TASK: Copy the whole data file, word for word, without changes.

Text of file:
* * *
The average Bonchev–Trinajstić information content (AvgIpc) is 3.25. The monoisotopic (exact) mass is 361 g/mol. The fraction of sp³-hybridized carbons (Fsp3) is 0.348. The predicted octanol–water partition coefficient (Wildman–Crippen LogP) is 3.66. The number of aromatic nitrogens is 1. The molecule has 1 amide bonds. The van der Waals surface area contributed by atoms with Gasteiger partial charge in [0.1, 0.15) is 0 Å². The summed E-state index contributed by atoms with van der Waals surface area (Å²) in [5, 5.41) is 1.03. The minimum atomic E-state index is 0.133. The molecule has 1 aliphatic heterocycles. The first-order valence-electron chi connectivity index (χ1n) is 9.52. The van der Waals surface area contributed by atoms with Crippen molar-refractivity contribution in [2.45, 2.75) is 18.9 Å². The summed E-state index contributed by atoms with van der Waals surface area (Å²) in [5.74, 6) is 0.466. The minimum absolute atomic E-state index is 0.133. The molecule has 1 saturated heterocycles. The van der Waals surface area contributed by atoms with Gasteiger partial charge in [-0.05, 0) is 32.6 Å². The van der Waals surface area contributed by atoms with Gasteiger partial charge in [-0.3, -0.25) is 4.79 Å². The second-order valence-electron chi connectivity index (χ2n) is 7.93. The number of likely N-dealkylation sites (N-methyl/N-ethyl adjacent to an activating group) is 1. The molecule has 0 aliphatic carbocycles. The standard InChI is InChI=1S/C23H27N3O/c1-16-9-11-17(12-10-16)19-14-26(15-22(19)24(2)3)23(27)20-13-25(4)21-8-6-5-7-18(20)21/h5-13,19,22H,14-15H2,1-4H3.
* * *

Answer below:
The average Bonchev–Trinajstić information content (AvgIpc) is 3.25. The monoisotopic (exact) mass is 361 g/mol. The fraction of sp³-hybridized carbons (Fsp3) is 0.348. The predicted octanol–water partition coefficient (Wildman–Crippen LogP) is 3.66. The number of aromatic nitrogens is 1. The molecule has 1 amide bonds. The van der Waals surface area contributed by atoms with Gasteiger partial charge in [0.1, 0.15) is 0 Å². The summed E-state index contributed by atoms with van der Waals surface area (Å²) in [5, 5.41) is 1.03. The minimum atomic E-state index is 0.133. The molecule has 1 aliphatic heterocycles. The first-order valence-electron chi connectivity index (χ1n) is 9.52. The van der Waals surface area contributed by atoms with Crippen molar-refractivity contribution in [2.45, 2.75) is 18.9 Å². The summed E-state index contributed by atoms with van der Waals surface area (Å²) in [5.74, 6) is 0.466. The minimum absolute atomic E-state index is 0.133. The molecule has 1 saturated heterocycles. The van der Waals surface area contributed by atoms with Gasteiger partial charge in [-0.05, 0) is 32.6 Å². The van der Waals surface area contributed by atoms with Gasteiger partial charge in [-0.3, -0.25) is 4.79 Å². The second-order valence-electron chi connectivity index (χ2n) is 7.93. The number of likely N-dealkylation sites (N-methyl/N-ethyl adjacent to an activating group) is 1. The molecule has 0 aliphatic carbocycles. The standard InChI is InChI=1S/C23H27N3O/c1-16-9-11-17(12-10-16)19-14-26(15-22(19)24(2)3)23(27)20-13-25(4)21-8-6-5-7-18(20)21/h5-13,19,22H,14-15H2,1-4H3.